By Sarah Brown Weitzman
Featured Art: Paris Bridge by Arthur B. Carles
To live in the moment is probably good advice.
What else is there but the now
of which nothing will remain but memory
already fading and unreliable.
My past is a pile of losses: parents, pets,
childhood, a hometown, ideals, and god.
Born to a countdown yet I make claims
to “my this” and “my that.”
But what can we ever possess?
Last night’s symphony, the blurred faces
of our dead, the way the wind slid
through the dogwoods of youth
are what we may possess just as the sun
possesses the windowglass it shines through.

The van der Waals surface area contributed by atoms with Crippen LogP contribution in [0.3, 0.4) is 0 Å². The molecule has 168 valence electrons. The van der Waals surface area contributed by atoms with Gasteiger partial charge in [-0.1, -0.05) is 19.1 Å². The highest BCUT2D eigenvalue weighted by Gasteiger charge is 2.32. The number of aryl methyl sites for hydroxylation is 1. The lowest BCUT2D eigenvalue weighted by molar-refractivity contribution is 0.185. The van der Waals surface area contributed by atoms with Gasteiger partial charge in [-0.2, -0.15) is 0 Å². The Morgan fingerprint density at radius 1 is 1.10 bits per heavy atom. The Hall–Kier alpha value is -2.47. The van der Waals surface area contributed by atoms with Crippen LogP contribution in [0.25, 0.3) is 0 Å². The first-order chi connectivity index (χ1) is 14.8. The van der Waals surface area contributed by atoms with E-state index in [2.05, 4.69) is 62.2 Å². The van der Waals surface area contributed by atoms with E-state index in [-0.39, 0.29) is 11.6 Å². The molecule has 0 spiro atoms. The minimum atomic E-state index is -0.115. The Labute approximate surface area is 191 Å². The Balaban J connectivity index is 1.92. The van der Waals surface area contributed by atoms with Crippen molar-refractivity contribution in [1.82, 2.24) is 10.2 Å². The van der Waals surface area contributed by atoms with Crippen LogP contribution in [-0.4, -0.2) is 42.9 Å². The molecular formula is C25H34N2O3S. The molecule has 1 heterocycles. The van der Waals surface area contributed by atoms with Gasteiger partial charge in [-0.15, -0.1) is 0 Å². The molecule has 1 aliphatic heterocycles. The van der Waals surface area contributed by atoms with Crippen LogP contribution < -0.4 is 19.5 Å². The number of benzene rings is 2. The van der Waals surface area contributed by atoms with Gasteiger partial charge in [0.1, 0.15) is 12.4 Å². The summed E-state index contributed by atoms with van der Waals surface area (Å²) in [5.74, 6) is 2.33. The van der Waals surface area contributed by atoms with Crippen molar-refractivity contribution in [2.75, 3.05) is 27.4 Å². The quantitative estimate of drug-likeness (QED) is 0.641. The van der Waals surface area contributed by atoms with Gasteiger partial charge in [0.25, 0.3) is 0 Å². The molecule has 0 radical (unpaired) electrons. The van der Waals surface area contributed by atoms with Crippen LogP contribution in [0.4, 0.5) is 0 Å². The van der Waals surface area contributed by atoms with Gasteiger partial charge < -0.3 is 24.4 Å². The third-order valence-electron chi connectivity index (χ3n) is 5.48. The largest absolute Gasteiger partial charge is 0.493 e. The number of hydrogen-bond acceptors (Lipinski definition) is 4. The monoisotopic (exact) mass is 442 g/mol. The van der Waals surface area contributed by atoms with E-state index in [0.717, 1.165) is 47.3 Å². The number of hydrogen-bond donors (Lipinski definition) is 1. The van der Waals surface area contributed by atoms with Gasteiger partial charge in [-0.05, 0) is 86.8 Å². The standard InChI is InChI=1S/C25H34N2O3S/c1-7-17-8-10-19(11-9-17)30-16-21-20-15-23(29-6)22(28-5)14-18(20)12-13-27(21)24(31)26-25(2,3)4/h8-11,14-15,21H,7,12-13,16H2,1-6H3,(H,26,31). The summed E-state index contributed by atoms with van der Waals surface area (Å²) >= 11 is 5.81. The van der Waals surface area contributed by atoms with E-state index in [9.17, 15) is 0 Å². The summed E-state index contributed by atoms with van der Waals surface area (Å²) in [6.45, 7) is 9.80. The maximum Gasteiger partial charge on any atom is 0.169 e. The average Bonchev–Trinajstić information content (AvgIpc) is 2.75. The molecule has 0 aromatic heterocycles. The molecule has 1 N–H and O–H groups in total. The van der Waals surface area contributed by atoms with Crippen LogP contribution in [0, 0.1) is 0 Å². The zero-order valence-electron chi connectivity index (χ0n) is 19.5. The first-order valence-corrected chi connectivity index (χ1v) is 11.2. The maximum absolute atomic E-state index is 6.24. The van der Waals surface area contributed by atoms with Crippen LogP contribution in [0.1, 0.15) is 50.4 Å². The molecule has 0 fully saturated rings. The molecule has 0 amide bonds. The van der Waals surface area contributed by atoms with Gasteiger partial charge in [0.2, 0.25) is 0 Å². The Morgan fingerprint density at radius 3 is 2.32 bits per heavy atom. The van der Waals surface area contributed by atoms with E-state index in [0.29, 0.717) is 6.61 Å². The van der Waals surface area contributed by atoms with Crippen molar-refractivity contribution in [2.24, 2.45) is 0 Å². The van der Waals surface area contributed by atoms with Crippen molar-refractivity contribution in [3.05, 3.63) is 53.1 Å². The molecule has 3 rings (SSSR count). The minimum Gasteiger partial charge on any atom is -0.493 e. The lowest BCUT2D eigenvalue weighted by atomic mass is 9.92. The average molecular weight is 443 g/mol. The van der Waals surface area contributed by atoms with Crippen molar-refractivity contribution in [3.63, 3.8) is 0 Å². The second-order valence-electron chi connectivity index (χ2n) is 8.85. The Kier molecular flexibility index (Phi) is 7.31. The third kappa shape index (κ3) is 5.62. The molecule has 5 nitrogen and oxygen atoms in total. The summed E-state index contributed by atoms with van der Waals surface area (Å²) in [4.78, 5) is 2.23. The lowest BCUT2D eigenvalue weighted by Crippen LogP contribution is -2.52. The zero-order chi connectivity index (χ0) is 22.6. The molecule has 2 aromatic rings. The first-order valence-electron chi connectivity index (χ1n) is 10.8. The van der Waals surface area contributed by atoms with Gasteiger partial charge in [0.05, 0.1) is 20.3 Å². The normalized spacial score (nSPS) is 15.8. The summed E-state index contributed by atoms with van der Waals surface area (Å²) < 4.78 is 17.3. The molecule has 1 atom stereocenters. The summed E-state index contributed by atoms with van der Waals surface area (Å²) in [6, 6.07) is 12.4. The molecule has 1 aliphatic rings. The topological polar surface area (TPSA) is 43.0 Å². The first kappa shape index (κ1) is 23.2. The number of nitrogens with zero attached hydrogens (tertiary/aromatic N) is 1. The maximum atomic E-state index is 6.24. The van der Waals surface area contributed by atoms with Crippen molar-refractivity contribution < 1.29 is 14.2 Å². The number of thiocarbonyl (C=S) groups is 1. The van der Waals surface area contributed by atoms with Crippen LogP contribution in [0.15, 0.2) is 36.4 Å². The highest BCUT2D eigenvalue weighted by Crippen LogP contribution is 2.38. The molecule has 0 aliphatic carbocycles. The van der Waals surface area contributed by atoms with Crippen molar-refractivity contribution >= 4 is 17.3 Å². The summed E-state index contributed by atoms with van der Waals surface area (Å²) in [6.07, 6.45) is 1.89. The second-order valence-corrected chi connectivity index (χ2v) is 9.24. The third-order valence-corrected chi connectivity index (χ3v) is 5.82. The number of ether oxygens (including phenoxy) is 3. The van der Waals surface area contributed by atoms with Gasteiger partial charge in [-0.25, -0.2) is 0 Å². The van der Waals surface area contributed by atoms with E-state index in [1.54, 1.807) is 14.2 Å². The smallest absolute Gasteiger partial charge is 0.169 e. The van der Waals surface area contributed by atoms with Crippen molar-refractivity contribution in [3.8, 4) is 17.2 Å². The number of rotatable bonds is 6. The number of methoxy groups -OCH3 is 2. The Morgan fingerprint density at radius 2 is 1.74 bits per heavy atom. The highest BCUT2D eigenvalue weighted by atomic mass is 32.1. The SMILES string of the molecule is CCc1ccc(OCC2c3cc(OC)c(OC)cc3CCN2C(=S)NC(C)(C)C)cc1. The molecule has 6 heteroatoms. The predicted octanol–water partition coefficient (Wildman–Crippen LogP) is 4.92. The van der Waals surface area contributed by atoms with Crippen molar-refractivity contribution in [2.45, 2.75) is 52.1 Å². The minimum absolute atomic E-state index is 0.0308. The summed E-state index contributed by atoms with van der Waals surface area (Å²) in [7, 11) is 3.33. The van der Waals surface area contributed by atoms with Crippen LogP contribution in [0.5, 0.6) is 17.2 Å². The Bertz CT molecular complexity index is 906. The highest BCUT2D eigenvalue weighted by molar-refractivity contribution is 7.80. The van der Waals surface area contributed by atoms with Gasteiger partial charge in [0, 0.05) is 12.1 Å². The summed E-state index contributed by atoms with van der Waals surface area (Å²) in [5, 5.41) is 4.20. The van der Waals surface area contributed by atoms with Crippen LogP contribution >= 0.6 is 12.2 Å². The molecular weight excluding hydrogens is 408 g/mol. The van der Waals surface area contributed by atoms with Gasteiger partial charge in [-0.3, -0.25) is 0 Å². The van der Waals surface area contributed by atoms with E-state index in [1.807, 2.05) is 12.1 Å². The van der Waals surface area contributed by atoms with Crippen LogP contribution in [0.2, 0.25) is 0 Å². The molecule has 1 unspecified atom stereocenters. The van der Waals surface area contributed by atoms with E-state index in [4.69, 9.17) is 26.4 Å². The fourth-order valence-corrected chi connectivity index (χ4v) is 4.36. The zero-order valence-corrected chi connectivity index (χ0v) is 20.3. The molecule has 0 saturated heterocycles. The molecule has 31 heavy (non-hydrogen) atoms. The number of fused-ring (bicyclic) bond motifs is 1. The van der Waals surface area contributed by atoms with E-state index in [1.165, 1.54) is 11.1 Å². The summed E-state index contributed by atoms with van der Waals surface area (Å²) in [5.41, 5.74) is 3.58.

Sarah Brown Weitzman, a past National Endowment for the Arts Fellow in Poetry and twice nominated for the Pushcart Poetry Prize, has had poems published in hundreds of journals and anthologies including New York Quarterly, North American Review, Rattle, New Ohio Review, Verse Daily, Mid-American Review, Poet Lore, Potomac Review, Miramar, Spillway, and elsewhere. Her books are available from Main Street Rag Publishing Company and Amazon.
Originally published in Issue 19.